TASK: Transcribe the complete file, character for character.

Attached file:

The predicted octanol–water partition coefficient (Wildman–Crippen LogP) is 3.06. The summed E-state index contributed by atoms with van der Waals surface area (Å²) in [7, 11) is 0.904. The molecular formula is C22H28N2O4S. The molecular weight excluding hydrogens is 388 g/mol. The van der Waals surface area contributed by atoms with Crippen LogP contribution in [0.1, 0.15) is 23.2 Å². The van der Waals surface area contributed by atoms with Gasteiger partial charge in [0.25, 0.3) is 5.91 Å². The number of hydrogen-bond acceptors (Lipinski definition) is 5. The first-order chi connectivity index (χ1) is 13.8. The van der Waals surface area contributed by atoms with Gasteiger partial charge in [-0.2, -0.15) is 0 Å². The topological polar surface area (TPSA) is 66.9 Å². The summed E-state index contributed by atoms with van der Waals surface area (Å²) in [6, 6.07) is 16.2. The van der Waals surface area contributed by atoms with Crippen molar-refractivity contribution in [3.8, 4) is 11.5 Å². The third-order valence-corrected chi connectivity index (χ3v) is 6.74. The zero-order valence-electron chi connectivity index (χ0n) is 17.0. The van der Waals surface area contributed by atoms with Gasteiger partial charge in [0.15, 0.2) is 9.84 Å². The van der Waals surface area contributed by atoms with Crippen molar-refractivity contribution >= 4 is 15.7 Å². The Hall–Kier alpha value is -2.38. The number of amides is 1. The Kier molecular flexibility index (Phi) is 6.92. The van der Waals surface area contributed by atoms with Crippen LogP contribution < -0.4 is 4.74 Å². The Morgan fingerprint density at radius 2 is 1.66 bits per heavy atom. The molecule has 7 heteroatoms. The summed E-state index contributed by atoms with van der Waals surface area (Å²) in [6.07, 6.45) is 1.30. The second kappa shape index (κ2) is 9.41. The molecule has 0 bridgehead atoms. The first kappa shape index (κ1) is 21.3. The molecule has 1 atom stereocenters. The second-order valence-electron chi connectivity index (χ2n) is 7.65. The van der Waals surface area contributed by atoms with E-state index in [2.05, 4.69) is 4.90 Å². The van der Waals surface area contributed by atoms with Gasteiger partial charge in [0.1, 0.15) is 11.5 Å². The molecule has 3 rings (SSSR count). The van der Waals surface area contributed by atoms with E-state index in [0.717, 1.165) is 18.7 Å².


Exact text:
The predicted octanol–water partition coefficient (Wildman–Crippen LogP) is 3.06. The summed E-state index contributed by atoms with van der Waals surface area (Å²) in [7, 11) is 0.904. The molecular formula is C22H28N2O4S. The molecular weight excluding hydrogens is 388 g/mol. The van der Waals surface area contributed by atoms with Crippen LogP contribution in [0.1, 0.15) is 23.2 Å². The van der Waals surface area contributed by atoms with Gasteiger partial charge in [0.25, 0.3) is 5.91 Å². The number of hydrogen-bond acceptors (Lipinski definition) is 5. The first-order chi connectivity index (χ1) is 13.8. The van der Waals surface area contributed by atoms with Gasteiger partial charge in [-0.2, -0.15) is 0 Å². The topological polar surface area (TPSA) is 66.9 Å². The summed E-state index contributed by atoms with van der Waals surface area (Å²) in [6, 6.07) is 16.2. The van der Waals surface area contributed by atoms with Crippen molar-refractivity contribution in [3.8, 4) is 11.5 Å². The third-order valence-corrected chi connectivity index (χ3v) is 6.74. The zero-order valence-electron chi connectivity index (χ0n) is 17.0. The van der Waals surface area contributed by atoms with Gasteiger partial charge in [0.15, 0.2) is 9.84 Å². The van der Waals surface area contributed by atoms with Crippen molar-refractivity contribution >= 4 is 15.7 Å². The Hall–Kier alpha value is -2.38. The number of amides is 1. The Kier molecular flexibility index (Phi) is 6.92. The van der Waals surface area contributed by atoms with Crippen LogP contribution < -0.4 is 4.74 Å². The Morgan fingerprint density at radius 2 is 1.66 bits per heavy atom. The molecule has 7 heteroatoms. The summed E-state index contributed by atoms with van der Waals surface area (Å²) in [6.07, 6.45) is 1.30. The second kappa shape index (κ2) is 9.41. The molecule has 0 bridgehead atoms. The first kappa shape index (κ1) is 21.3. The molecule has 1 atom stereocenters. The second-order valence-electron chi connectivity index (χ2n) is 7.65. The van der Waals surface area contributed by atoms with E-state index in [2.05, 4.69) is 4.90 Å². The van der Waals surface area contributed by atoms with Gasteiger partial charge in [0.1, 0.15) is 11.5 Å². The molecule has 3 rings (SSSR count). The van der Waals surface area contributed by atoms with E-state index in [0.717, 1.165) is 18.7 Å².